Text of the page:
7. Listing: In an initial public offering (IPO), the business valuation plays a role in assisting to determine the price of the shares offered by the issuer.

    The Role of an Independent Third Party in Valuing a Privately Held Business

    There are two key reasons for inviting a third party to independently value your business. First, for all the cases detailed previously, third party participation can ensure an objective and independent result for reference. For example, an intermediary with a vested interest to buy or to sell a business may not always have the interest to maximise the existing shareholders’ value. It may over-value or under-value the business or the intermediary could be motivated to complete a sale to receive his fee. Second, SMEs are usually not as structured and have fewer resources compared to large corporations. They might not have the personnel with relevant knowledge and professional skills to do valuation as well as time available to work on it.

    Common Approaches for the Valuation of SMEs

    The value of a SME is usually determined by several components; the assets held by the business, actual earnings of the business and future revenues & potential growth of the business. There is no single method which is ideal for all kinds of businesses and situations. The valuer’s first decision is to choose an appropriate method. Methods fall within three broad approaches; Asset based/Cost Approach, Market Approach and Income Approach. Although all three approaches are widely adopted, in real practice, a valuer has to carefully consider the situation and condition of the subject to be valued. The Market Approach is usually the most commonly understood approach. However, it is difficult to apply for private businesses such as SMEs because they had to be distinct and it is often not possible to find perfect comparables and publicly available transaction data.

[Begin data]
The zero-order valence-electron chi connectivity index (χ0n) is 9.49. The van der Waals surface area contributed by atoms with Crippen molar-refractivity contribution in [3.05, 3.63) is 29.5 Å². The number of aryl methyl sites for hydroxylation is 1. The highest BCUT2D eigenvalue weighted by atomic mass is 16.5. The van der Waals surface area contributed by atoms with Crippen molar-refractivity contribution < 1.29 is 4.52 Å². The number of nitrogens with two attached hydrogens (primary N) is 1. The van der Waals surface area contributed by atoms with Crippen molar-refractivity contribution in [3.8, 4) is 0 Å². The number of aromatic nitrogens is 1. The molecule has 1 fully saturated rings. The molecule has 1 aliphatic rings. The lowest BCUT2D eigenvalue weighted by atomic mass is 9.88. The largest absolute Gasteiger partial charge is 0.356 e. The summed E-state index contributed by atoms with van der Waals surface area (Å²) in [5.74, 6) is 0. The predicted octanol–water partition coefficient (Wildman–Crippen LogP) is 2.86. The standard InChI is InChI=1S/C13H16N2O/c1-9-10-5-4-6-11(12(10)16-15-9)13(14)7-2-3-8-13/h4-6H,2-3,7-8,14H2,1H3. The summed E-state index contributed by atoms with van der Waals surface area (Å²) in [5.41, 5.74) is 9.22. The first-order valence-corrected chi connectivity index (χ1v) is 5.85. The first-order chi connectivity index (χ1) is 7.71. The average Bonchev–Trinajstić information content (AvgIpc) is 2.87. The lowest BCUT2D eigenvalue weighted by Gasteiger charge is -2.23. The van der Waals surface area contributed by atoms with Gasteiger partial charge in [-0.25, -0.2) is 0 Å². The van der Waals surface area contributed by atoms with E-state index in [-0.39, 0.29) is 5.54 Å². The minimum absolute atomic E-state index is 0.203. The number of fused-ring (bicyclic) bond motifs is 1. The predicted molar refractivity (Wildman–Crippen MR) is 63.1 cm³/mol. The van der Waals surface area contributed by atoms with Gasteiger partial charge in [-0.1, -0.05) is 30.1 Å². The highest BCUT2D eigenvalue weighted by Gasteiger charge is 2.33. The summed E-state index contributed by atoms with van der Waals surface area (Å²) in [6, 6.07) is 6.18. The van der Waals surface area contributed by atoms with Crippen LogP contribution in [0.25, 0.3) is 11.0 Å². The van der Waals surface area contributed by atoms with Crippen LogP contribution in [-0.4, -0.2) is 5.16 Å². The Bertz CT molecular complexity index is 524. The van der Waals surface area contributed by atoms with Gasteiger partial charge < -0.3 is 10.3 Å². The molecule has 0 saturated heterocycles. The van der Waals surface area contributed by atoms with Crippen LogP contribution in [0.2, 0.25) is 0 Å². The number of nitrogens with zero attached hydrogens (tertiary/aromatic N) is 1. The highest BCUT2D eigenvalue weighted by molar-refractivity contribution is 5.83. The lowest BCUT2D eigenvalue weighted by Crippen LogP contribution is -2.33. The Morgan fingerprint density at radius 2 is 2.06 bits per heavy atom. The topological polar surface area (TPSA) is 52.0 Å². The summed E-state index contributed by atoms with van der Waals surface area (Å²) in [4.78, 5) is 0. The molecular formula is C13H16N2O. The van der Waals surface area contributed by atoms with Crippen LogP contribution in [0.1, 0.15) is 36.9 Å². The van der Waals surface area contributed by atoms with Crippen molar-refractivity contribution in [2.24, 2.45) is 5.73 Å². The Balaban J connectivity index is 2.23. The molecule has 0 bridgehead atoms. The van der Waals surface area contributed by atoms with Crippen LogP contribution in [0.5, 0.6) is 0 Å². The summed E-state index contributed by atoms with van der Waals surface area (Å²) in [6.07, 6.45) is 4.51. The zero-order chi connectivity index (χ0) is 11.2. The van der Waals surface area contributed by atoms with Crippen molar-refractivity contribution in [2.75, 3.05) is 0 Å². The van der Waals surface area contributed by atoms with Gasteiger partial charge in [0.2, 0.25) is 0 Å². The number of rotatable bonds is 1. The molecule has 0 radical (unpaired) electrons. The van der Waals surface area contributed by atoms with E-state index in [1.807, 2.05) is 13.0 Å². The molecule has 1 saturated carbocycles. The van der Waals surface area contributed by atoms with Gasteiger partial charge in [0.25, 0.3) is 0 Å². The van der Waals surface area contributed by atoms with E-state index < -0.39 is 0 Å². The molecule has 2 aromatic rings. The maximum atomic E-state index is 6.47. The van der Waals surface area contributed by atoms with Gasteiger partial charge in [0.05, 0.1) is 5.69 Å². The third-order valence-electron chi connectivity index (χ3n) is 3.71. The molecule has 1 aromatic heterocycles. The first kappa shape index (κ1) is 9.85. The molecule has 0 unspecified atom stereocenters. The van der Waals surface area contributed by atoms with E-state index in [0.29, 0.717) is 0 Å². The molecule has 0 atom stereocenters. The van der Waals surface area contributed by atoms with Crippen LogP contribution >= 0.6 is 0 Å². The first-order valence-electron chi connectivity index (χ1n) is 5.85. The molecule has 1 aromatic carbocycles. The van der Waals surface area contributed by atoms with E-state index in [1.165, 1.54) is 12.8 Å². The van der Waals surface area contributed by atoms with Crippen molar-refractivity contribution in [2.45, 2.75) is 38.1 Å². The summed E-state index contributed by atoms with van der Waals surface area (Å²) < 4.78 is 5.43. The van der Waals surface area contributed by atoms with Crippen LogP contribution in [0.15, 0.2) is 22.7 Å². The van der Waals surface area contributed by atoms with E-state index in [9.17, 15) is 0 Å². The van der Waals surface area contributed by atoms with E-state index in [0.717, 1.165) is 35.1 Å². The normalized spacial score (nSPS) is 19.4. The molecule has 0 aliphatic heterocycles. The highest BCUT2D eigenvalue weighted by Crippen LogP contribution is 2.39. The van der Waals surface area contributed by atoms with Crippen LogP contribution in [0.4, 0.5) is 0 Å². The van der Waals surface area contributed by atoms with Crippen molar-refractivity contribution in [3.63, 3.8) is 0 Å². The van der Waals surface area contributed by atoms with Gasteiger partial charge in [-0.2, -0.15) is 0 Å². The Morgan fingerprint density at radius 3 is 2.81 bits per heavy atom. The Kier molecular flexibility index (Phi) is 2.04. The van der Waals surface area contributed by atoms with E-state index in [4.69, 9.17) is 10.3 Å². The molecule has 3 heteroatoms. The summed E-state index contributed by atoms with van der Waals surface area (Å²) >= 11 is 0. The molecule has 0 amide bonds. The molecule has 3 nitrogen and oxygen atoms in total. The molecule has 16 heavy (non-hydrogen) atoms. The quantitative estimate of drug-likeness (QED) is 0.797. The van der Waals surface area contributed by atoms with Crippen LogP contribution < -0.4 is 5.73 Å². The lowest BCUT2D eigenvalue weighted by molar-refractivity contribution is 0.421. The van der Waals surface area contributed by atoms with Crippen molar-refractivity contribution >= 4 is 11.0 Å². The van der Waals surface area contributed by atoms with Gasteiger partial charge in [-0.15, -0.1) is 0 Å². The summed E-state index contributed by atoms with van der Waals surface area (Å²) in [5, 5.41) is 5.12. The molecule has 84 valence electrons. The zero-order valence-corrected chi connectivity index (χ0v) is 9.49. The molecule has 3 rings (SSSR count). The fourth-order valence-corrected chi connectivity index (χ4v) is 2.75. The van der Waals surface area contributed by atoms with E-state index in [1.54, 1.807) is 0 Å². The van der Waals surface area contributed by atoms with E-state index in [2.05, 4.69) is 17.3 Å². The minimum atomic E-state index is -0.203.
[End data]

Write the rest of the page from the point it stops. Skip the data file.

Conclusion: An Independent Advisor - Your Companion in Achieve Business Success

    Every businessman wants to make a gainful investment with accurate forecasts of future return. This is the professional specialty of a business valuer. A successful business usually means a series of investment activities. Therefore, you should not regard a business valuer as a service provider who merely helps you to complete a one-off valuation task. Business valuers keep updating the ever-changing regulations, valuation methodologies as well as market information. A valuer not only provides technical support but also insightful market forecasting as a powerful strategic tool. A good long-term investor-valuer relationship is an important factor to be successful. A driver might not need a GPS to find his way; however, a GPS can show a driver the most efficient way to get there.

    This article was published in EXCHANGE, the Magazine of The Canadian Chamber of Commerce in Hong Kong, Vol. 9, Dec 2012

    If you have further question, please contact incite@censere.com